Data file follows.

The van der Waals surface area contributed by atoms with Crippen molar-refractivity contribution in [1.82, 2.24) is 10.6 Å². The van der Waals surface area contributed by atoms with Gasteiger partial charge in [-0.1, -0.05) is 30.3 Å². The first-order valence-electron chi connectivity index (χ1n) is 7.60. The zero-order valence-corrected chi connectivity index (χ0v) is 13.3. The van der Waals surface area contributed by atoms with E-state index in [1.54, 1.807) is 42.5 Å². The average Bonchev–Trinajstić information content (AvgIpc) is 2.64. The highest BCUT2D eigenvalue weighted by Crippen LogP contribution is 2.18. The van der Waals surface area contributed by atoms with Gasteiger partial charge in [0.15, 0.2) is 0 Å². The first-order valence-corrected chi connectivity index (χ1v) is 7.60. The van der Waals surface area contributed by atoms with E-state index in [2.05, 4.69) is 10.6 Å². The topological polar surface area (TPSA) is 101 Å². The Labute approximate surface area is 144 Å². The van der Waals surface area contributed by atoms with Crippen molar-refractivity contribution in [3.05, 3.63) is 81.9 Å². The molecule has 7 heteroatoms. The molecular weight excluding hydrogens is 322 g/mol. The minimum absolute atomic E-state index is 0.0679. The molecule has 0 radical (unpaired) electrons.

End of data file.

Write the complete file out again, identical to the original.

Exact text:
The van der Waals surface area contributed by atoms with Crippen molar-refractivity contribution in [1.82, 2.24) is 10.6 Å². The van der Waals surface area contributed by atoms with Gasteiger partial charge in [-0.1, -0.05) is 30.3 Å². The first-order valence-electron chi connectivity index (χ1n) is 7.60. The zero-order valence-corrected chi connectivity index (χ0v) is 13.3. The van der Waals surface area contributed by atoms with E-state index in [1.54, 1.807) is 42.5 Å². The average Bonchev–Trinajstić information content (AvgIpc) is 2.64. The highest BCUT2D eigenvalue weighted by Crippen LogP contribution is 2.18. The van der Waals surface area contributed by atoms with Gasteiger partial charge in [0.15, 0.2) is 0 Å². The first-order valence-corrected chi connectivity index (χ1v) is 7.60. The van der Waals surface area contributed by atoms with E-state index in [2.05, 4.69) is 10.6 Å². The topological polar surface area (TPSA) is 101 Å². The Labute approximate surface area is 144 Å². The van der Waals surface area contributed by atoms with Crippen molar-refractivity contribution in [3.05, 3.63) is 81.9 Å². The molecule has 7 heteroatoms. The molecular weight excluding hydrogens is 322 g/mol. The minimum absolute atomic E-state index is 0.0679. The molecule has 0 radical (unpaired) electrons.